Submitted by Amy Lewis on November 5, 2012 - 3:00am
It's advising season on my campus. My management students will want guidance selecting their spring classes. Their major classes are easy to pick -- we have checklists and flowcharts to let them know what they "need" to take. It's the general education requirements and free electives that stump them. I typically point out that employers want well-rounded employees who can draw on a breadth of knowledge. Sometimes I share that the best course I took as an undergraduate was a physical geography class completely unrelated to my major — that you never know which class will completely captivate you. This fall, I will tell my students something different as I urge them to consider taking classes outside of the business school: Those who don’t learn from the past are doomed to sell offensive T-shirts.
Last week, I was browsing the web, looking for current events to discuss in my undergraduate management classes. I came across several mentions of a T-shirt being sold by the Gap bearing the phrase "Manifest Destiny" and the unsurprising outrage and calls for Gap to stop selling the shirt and to offer a formal apology. Facing protests that the shirt was, at best, culturally insensitive and could easily be interpreted as glorifying the massacres and cultural destruction of Native Americans, the designer apparently issued a flippant tweet about the survival of the fittest. Quickly, Gap stopped selling the shirt, and issued an apology.
As a business professor, I initially planned to discuss the story and link it to the decision process that lead to the shirt’s initial release. As I read the unsatisfying apologies from the designer, I considered linking back to a recent class discussion on restoring trust and qualities of a sincere and effective apology. However, as I prepared for my class discussion, I realized that none of these topics really captured why I wanted to discuss the story with my students. It wasn’t so much the business blunder that I wanted to discuss; rather I wanted my students to come away from our discussion with an understanding of why, as business students, it is so crucial for them to have a broad background in the liberal arts.
Although I teach in a business school, my university has a long history and commitment to the liberal arts. We recently had candidates for president of our university on campus, and a common question the candidates were asked was how to articulate the value of the liberal arts. This is a crucial question, as there are clear attacks on the liberal arts through a devaluation of their contribution to society, cuts in research funding, and state governments questioning the appropriateness of distributing scarce budget resources to the liberal arts.
I argue to you, as I did to my students, that the Gap T-shirt is an excellent example of why the liberal arts matter. An American history class might have given a better understanding of the massacres committed under the name of Manifest Destiny. A sociology class might have given an understanding of the implications of the institutionalized oppression of Native Americans in the aftermath of these programs. A philosophy class might have led those involved to pause and consider the ethical implications of profiting from genocide. A strong liberal arts education might have prevented the sale of this offensive T-shirt, and the backlash a company faced.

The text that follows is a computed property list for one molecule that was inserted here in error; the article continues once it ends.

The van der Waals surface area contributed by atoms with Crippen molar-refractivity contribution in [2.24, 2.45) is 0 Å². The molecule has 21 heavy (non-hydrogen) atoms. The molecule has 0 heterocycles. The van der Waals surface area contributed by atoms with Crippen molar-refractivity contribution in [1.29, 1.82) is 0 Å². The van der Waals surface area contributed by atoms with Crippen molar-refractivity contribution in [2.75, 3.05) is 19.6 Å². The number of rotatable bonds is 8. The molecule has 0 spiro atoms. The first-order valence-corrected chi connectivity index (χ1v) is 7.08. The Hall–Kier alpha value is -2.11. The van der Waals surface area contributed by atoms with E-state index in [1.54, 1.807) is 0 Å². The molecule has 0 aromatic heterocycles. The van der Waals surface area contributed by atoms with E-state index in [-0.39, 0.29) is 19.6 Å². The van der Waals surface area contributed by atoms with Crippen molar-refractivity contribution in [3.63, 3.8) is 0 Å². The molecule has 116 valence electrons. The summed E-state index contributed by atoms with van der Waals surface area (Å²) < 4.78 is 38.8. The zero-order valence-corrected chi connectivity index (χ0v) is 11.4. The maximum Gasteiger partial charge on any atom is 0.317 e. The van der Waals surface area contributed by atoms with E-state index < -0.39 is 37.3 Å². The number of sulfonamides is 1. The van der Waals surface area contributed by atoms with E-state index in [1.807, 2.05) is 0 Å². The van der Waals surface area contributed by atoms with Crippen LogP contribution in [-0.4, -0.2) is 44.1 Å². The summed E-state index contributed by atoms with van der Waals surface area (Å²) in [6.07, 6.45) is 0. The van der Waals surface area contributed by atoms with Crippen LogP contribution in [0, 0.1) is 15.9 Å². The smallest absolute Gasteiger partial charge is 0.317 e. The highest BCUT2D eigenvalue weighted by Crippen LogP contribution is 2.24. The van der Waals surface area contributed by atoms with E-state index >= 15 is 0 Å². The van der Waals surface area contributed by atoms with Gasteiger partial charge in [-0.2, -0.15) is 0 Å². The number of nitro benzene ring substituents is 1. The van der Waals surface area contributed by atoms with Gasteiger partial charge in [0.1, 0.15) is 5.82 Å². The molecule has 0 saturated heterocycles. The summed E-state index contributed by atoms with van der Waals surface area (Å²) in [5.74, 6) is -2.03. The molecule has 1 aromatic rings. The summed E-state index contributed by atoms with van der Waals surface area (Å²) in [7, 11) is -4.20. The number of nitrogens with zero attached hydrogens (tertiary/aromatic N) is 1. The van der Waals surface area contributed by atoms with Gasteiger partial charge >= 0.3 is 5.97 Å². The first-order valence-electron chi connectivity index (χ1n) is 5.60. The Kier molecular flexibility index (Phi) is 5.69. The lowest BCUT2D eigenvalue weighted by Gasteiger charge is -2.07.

A well-educated population is crucial for a vibrant economy, and in these times of constrained resources, a liberal arts education might be seen as an unaffordable luxury. I see parents encouraging their children to avoid majors in the liberal arts in favor of "something employable." I see students questioning the value of the liberal arts core curriculum we require. Some resent being "forced" to study a foreign language. Others question how they can justify the expense of a study abroad experience. Too many feel their time is being “wasted” by taking classes outside of their major. As business faculty, clearly I see great value in my students pursuing an undergraduate business major or an M.B.A., but that does not mean higher education should simply be conceptualized as job training.
Even if we accept an argument that we must prepare all of our students for their future working lives, the broad background provided by a liberal arts education can help our students see the connections from the past, to understand that there are multiple viewpoints or cultural lenses through which to view the world. To critically think -- to stop and realize that "Manifest Destiny" is not just a catchy phrase, but rather a complex issue from our past, loaded with pain and outrage.
My university recently redesigned our general education curriculum to afford students more flexibility and the opportunity to explore courses as free electives. I encourage my advisees to take advantage of this opportunity to take classes from other academic units — to take that sociology course that just sounds interesting, the course in political science that captures their interests. It is precisely the breadth of background gained by this exploration that is the true value of a liberal arts education. Be well rounded — check out courses in the humanities. Take a literature class or something in the behavioral sciences. I’m sure the Gap wishes someone had paid a little more attention in an American history class to avoid the sale of this offensive T-shirt.
Amy Lewis is associate professor of management at Drury University.
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